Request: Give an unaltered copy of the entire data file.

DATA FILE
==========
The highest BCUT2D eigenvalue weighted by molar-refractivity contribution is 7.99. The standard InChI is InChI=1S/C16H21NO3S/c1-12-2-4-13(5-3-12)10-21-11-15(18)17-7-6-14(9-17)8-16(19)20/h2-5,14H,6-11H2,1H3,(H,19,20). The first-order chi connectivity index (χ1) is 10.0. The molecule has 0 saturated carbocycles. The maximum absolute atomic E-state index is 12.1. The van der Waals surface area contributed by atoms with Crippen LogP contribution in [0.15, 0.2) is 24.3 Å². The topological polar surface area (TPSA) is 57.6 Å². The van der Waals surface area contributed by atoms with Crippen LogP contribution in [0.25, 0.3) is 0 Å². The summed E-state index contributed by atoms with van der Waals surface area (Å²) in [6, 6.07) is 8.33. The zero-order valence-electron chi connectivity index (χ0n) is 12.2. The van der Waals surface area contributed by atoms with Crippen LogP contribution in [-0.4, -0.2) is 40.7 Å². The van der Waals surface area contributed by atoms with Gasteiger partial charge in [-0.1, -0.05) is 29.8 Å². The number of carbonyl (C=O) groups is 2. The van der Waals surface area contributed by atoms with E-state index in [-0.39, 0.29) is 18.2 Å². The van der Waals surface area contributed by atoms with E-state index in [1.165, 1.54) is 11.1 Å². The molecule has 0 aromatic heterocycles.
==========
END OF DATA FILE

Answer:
The highest BCUT2D eigenvalue weighted by molar-refractivity contribution is 7.99. The standard InChI is InChI=1S/C16H21NO3S/c1-12-2-4-13(5-3-12)10-21-11-15(18)17-7-6-14(9-17)8-16(19)20/h2-5,14H,6-11H2,1H3,(H,19,20). The first-order chi connectivity index (χ1) is 10.0. The molecule has 0 saturated carbocycles. The maximum absolute atomic E-state index is 12.1. The van der Waals surface area contributed by atoms with Crippen LogP contribution in [0.15, 0.2) is 24.3 Å². The topological polar surface area (TPSA) is 57.6 Å². The van der Waals surface area contributed by atoms with Crippen LogP contribution in [0.25, 0.3) is 0 Å². The summed E-state index contributed by atoms with van der Waals surface area (Å²) in [6, 6.07) is 8.33. The zero-order valence-electron chi connectivity index (χ0n) is 12.2. The van der Waals surface area contributed by atoms with Crippen LogP contribution in [-0.4, -0.2) is 40.7 Å². The van der Waals surface area contributed by atoms with Gasteiger partial charge in [-0.1, -0.05) is 29.8 Å². The number of carbonyl (C=O) groups is 2. The van der Waals surface area contributed by atoms with E-state index in [-0.39, 0.29) is 18.2 Å². The van der Waals surface area contributed by atoms with E-state index in [1.165, 1.54) is 11.1 Å². The molecule has 0 aromatic heterocycles.